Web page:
OK, so US stocks had their biggest one-day gains in more than five years. Go ahead and celebrate it, for reality will soon return to haunt you. The higher stock index didn't ease the downward pressure on the dollar, and, as Patrick Hosking of The London Times warns, "The crisis is far from over. There will be more financial casualties. There is still a great chill coming to Wall Street and Main Street."
There are those who see this coming. Drew Hasselback of Canada's Financial Post notes that the Wall Street Journal published an open letter from Dallas billionaire Andy Beal to Chairman of the U.S. Federal Reserve Ben Bernanke begging him not to "put garbage in the Federal Reserve."
Now I don't know about you, but if he's really a billionaire, then by the popular definition he's smarter than all of my regular commentators combined. One would then think that he would be someone to listen to.
But if a banker, poker player, rocket booster entrepreneur, and amateur mathematician doesn't inspire you to pay attention, maybe the experience of another billionaire – UK tycoon Joe Lewis – might teach you something. He lost an estimated $800 million in the collapse of the American investment bank Bear Stearns.
Buddy, can you spare him a dime?
You might also dig deep and pull up something besides pocket lint for those poor senior executives of Bear Sterns who will not receive their bonuses. In addition, the Chairman and CEO of Switzerland's UBS – who are taking the blame for the poor performance of their institution – will only be paid their base salaries.
That applause you hear in the background isn't the closing of an episode of Rowan and Martin's Laugh-In, but is instead emanating from working stiff Ryan McGreal of Hamilton, Ontario. Ryan, the editor of Raise the Hammer, who observes that the truth about executive compensation is now out in the open. "So much for executive bonuses being tied to company performance," he exclaims.
Chartered market technician Don Vialoux could see below the lofty pronouncements regarding the better-than-expected performance of Lehman Brothers and Goldman Sachs and the Fed rate cut. Writing in The National Post, he reminds serious investors that the morning's economic news was mixed, with both February housing starts and housing permits down.
ING economist James Knightley is also taking a cautious stance, stating that conditions will have to improve significantly or else the Fed will be back with sharpened rate shears in hand. Unfortunately, that moment will arrive soon as the rate cut is seen by analysts as essentially ineffective in dealing with the real problems facing the world economy because "you can’t handle the global crisis with rate cuts.”
As Kevin Logan, senior market economist at Dresdner Kleinwort in New York, observed, "For all practical purposes we're in a recession."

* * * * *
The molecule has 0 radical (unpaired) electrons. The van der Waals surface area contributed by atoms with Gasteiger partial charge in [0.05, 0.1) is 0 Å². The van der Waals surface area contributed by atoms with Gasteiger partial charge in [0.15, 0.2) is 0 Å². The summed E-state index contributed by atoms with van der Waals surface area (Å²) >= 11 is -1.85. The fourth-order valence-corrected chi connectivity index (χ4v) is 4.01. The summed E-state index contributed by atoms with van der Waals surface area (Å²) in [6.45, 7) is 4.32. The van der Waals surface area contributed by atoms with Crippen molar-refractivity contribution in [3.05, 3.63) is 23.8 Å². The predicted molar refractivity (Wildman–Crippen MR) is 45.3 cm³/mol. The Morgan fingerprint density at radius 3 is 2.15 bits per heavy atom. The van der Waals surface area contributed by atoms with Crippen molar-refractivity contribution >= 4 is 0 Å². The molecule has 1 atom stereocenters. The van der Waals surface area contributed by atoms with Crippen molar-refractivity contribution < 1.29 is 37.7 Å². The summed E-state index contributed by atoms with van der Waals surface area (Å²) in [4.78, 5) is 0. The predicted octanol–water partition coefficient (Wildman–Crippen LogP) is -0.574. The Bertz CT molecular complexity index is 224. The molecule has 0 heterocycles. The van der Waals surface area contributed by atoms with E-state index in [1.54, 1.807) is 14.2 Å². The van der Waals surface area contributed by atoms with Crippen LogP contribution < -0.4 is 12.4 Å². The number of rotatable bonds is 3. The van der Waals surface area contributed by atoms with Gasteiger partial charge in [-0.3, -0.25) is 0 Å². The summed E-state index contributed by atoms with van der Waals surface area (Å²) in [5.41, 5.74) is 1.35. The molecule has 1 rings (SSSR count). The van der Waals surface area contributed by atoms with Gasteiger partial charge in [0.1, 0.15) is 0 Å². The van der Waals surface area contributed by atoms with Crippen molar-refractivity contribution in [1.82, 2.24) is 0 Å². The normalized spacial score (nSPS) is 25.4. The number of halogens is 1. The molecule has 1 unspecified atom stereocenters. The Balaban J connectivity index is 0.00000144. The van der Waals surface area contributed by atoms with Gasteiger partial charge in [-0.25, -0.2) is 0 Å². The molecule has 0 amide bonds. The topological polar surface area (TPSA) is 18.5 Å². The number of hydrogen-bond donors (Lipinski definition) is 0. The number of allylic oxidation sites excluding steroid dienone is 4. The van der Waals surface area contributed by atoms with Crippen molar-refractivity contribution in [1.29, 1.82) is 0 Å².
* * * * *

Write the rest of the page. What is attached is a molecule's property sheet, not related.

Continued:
Dissension against pursuing a clearly popular move by the Federal Reserve is shown by the fact that the vote to cut the interest rate at this time was not unanimous. At least some of the Fed officials are still focused on inflation being a more pressing problem than providing "socialism for the rich."
But, as if inspiration for my commentators, even certain financial experts still want to think the worst is past, and that with the exception of certain British banks, all's well on the fiscal front. They might want to talk with those British homeowners who are about to go through mortgage rate adjustments.
Across the globe, real investors are still wary. Indian investors remained skeptical that an upswing in world markets is underway. The Chinese worry they will be sucked under as The Bushtanic backs up to hit the subprime iceberg one more time. The Australians expect that prospects for growth in the major developed economies "continues to worsen."
In Singapore, investors remain concerned that the US is in recession. U.S. Treasury Secretary Henry Paulson will only admit that the U.S. economy is experiencing a sharp downturn. This decline is fueled by higher oil prices, which increased again despite the higher stock prices after taking a short breather.
Something else that is not being discussed in the American financial media is the understanding that the Federal Reserve is running out of eligible suitors to take over ailing US lenders:
[T]op US banks are either embroiled in big takeovers or wrestling with credit problems of their own. International banks have shown little interest in US acquisitions, and sovereign wealth funds have already been burned. Qatar's prime minister … said he would rather invest in European lenders…
The US government may be increasingly involved in rescuing banks but foreign governments are likely to be reluctant to put more money in US financial institutions, after having already lost big on their investments so far.
Guess who that leaves!
In the end, the US taxpayer was likely to be on the hook for some extra capital for banks and brokers, analysts said.
Personal to George W. Bush and/or his successor: You can ask me for more taxes to pay for this fiasco ONLY after you clean out those New York brokers who took home multi-million-dollar bonuses last year. They made this mess (with your passive assistance), so they can pay to clean it all up.